Ramen is not considered a Japanese noodle. The ramen that Americans know is a modern version of Chinese-style noodles served hot in a rich broth containing various vegetables, meat, or fish. Most modern commercial types of ramen are made by first frying and then oven-drying the noodles. To avoid the problem of rancidity, the oil used must contain preservatives such as BHT (butylated hydroxytoluene). Mitoku was the first company to introduce a natural whole wheat ramen made by the steam-then-bake method. This unique method of preparing ramen eliminates the need for oil.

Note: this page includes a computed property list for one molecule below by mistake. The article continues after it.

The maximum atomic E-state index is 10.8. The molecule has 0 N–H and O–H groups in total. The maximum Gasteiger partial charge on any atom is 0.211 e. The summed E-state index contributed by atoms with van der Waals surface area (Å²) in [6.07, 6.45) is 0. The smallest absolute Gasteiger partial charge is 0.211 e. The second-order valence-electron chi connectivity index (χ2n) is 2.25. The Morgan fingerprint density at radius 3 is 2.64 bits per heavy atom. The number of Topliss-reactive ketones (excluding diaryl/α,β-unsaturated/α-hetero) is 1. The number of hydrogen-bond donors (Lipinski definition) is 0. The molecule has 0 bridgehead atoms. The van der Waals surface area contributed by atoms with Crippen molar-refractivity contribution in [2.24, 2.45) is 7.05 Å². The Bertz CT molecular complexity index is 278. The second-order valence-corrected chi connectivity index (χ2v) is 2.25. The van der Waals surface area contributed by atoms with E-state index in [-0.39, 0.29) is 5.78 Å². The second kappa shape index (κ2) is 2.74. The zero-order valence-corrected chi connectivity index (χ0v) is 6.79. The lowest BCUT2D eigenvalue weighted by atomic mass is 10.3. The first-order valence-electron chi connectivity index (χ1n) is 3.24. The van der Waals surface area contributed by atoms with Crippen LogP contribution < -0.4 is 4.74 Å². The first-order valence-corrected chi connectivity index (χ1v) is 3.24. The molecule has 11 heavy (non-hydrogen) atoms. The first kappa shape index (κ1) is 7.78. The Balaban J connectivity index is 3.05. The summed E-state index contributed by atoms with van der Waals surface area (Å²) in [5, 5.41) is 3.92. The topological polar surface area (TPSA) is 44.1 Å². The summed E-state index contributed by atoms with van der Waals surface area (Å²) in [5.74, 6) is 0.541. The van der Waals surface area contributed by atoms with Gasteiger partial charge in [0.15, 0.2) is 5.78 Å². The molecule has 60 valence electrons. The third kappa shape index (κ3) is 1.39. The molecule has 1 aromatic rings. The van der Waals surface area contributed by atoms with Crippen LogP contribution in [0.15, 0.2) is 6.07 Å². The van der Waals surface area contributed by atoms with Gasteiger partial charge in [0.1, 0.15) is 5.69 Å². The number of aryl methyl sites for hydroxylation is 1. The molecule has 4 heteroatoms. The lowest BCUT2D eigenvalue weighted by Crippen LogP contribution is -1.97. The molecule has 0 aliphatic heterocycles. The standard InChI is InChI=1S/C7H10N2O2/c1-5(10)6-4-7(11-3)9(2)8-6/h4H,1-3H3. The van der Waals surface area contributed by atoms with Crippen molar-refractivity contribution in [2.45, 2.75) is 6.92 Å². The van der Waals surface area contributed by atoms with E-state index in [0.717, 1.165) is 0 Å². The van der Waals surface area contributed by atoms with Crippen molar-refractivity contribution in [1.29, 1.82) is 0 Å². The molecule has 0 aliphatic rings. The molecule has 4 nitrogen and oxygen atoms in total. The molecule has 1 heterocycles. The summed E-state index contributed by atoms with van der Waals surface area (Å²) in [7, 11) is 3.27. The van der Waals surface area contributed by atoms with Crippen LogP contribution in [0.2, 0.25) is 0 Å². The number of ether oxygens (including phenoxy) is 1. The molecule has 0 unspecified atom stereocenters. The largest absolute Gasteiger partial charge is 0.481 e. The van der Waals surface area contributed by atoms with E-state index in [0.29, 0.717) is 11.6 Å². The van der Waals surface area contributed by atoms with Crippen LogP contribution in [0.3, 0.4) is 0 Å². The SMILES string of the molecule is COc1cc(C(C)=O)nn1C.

The fresh flour used to make Mitoku ramen is stone-ground each morning at the Mitoku noodle shop and is grown by a unique agricultural method known as nature farming. While most grain growers use modern chemical methods, our farmers do not use synthetic fertilizers, animal manures, herbicides, or pesticides. Nature farming stresses the importance of building the vitality of the topsoil by adding mulch made from locally available plant materials. In this naturally balanced environment, grains and vegetables thrive without the use of agricultural chemicals.